Sunday, February 24, 1991 – Saudi Arabia – Al Khanjar Military Base: As he did every morning, U.S. Marine General Charles Krulak knelt in the chapel to pray. He prayed for a miracle. In one of the driest deserts on earth, Krulak needed a well that would produce 100,000 gallons of water a day to support the 25,000 marines of the 2nd Division. So far the engineers’ drills had produced only dry holes. Operation Desert Storm was set to commence. Time was running out.
Charles Krulak was born in Quantico, Virginia in 1942. Like his father General Victor Krulak, a World War II hero, Charles chose a military career. After graduating from the U.S. Naval Academy in 1964, he was commissioned as a Marine Corps officer and ascended steadily through the Corps ranks while serving two tours of duty in Vietnam.
In August 1990, Iraqi dictator Saddam Hussein invaded Kuwait to take over the country’s oil production. He also planned to invade Saudi Arabia, which would give him control of 20% of the world’s oil supply. In response to these actions, President George H. Bush sent 500,000 troops to Saudi Arabia. In an offensive dubbed Operation Desert Storm, Krulak was deployed as a General with the 2nd Marine Division.
In February 1991, two weeks before Desert Storm was to begin, General Norman Schwarzkopf, Commander of Gulf War Operations, changed his strategy. He decided to outflank the Iraqi Army. It was a daring and brilliant move, but it required General Krulak’s division to move 140 kilometers to Al Khanjar near the Kuwait border where Krulak was ordered to build a temporary base in just two weeks time.
The base at Al Khanjar covered 11,000-acres, with 800 acres of ammunition storage, and five million gallons of fuel storage. The critical essential the base lacked was water. The drills operated day and night, but no water was found. Krulak brought in both Saudi Arabian and Kuwaiti government reps to his command post to see if they knew of water in the area. The answer was no. So he sent word to Bedouin tribes nearby, only to be told there had never been water in the area.
On that Sunday morning in late February while Krulak was in the chapel praying, a colonel interrupted him. “General, there is something I need to show you.” Krulak questioned, “What is it?” The colonel replied, “Sir, you’ve got to see this.” They drove down the base perimeter road, a road that Krulak had traveled many times. The colonel stopped the jeep, then nodded, “General, look over there.” About 30 yards off the road, Krulak saw a white pipe sticking up out of the sand with a cross at the top.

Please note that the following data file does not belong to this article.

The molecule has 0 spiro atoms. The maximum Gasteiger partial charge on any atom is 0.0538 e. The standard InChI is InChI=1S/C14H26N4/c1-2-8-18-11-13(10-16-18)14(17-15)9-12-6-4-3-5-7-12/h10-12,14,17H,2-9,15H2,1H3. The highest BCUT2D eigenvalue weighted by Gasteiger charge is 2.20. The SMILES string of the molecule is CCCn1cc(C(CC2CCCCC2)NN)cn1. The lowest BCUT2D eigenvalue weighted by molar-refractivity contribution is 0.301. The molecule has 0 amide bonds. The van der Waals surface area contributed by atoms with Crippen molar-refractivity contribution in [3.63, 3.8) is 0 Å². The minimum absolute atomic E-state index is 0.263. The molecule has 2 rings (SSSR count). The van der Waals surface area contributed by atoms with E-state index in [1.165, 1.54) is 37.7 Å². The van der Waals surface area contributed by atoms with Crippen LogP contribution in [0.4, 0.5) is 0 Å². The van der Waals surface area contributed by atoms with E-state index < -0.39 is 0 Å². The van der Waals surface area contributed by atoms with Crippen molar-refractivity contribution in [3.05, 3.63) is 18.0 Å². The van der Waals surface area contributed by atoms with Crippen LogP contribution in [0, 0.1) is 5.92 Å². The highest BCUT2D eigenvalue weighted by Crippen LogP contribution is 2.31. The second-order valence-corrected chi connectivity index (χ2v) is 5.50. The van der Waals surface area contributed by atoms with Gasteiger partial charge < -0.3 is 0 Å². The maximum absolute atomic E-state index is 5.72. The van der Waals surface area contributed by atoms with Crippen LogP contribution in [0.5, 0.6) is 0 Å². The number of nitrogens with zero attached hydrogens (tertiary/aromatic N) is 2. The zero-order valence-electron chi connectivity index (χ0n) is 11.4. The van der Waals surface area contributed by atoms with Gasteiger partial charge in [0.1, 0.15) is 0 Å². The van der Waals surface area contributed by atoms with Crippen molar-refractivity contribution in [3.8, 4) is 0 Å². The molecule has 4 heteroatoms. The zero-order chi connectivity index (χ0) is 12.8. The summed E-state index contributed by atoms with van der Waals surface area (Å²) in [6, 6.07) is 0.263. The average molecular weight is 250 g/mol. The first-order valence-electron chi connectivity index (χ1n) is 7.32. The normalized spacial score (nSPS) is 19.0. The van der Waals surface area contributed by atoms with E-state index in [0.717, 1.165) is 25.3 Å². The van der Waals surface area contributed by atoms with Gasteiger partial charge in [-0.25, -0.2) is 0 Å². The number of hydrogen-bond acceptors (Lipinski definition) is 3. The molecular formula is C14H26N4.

As Krulak walked to the base of the pipe, he discovered a large red pump driven by a diesel engine. Incredulous, Krulak pushed the start button, and water flowed from the pipe. He radioed for an engineer to come test the flow. “Sir, you’re not going to believe this,” the engineer smiled, “the well is putting out 100,000 gallons per day.” Word spread quickly through the ranks about the general’s miracle well.
Following two weeks of bombing missions, the Operation Desert Storm ground offensive began, coincidentally just a few hours after General Krulak discovered the well. In only 100 hours, 80,000 U.S. ground forces liberated Kuwait.
Charles Krulak spent 35 years in the Marine Corps reaching the branch’s highest rank of Commandant.
In 2011, Charles Krulak became president of Birmingham-Southern College during a difficult financial period for the college. He took no salary, and he and his wife lived in the dorm with the students. Krulak’s leadership turned the college around before his retirement in 2015. Today the Krulak’s live in Birmingham, and General Krulak is often asked to tell the story of the miracle in the desert.
“When life is heavy and hard to take, go off by yourself. Enter into the silence. Bow in prayer. Don’t ask questions. Wait for hope to appear.” Lamentations 3 Message Bible